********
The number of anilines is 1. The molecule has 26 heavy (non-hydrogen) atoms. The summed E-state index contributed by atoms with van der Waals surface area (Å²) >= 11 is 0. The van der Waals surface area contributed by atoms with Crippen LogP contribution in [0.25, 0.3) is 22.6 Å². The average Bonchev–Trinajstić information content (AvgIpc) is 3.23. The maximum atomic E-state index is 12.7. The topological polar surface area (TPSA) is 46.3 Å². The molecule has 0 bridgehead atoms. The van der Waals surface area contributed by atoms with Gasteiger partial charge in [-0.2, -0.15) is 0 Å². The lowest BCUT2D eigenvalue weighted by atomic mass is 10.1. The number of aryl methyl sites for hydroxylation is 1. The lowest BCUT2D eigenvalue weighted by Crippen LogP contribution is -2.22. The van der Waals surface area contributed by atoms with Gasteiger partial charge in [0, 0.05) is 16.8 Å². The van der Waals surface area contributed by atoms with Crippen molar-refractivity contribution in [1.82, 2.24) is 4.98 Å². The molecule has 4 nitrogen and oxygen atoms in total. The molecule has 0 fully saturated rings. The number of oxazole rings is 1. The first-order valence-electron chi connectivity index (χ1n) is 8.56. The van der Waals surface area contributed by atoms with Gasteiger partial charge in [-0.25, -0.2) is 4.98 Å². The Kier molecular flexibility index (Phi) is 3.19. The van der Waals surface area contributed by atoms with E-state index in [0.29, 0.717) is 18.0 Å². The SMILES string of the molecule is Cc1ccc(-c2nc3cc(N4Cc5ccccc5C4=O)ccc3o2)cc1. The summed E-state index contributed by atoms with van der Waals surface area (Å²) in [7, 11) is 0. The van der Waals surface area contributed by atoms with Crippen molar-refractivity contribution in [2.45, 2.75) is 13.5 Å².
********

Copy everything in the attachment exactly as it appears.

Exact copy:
The number of anilines is 1. The molecule has 26 heavy (non-hydrogen) atoms. The summed E-state index contributed by atoms with van der Waals surface area (Å²) >= 11 is 0. The van der Waals surface area contributed by atoms with Crippen LogP contribution in [0.25, 0.3) is 22.6 Å². The average Bonchev–Trinajstić information content (AvgIpc) is 3.23. The maximum atomic E-state index is 12.7. The topological polar surface area (TPSA) is 46.3 Å². The molecule has 0 bridgehead atoms. The van der Waals surface area contributed by atoms with Gasteiger partial charge in [-0.2, -0.15) is 0 Å². The lowest BCUT2D eigenvalue weighted by atomic mass is 10.1. The number of aryl methyl sites for hydroxylation is 1. The lowest BCUT2D eigenvalue weighted by Crippen LogP contribution is -2.22. The van der Waals surface area contributed by atoms with Gasteiger partial charge in [0, 0.05) is 16.8 Å². The van der Waals surface area contributed by atoms with Crippen molar-refractivity contribution in [1.82, 2.24) is 4.98 Å². The molecule has 4 nitrogen and oxygen atoms in total. The molecule has 0 fully saturated rings. The number of oxazole rings is 1. The first-order valence-electron chi connectivity index (χ1n) is 8.56. The van der Waals surface area contributed by atoms with Gasteiger partial charge in [-0.25, -0.2) is 4.98 Å². The Kier molecular flexibility index (Phi) is 3.19. The van der Waals surface area contributed by atoms with E-state index in [0.29, 0.717) is 18.0 Å². The SMILES string of the molecule is Cc1ccc(-c2nc3cc(N4Cc5ccccc5C4=O)ccc3o2)cc1. The summed E-state index contributed by atoms with van der Waals surface area (Å²) in [7, 11) is 0. The van der Waals surface area contributed by atoms with Crippen molar-refractivity contribution in [2.45, 2.75) is 13.5 Å².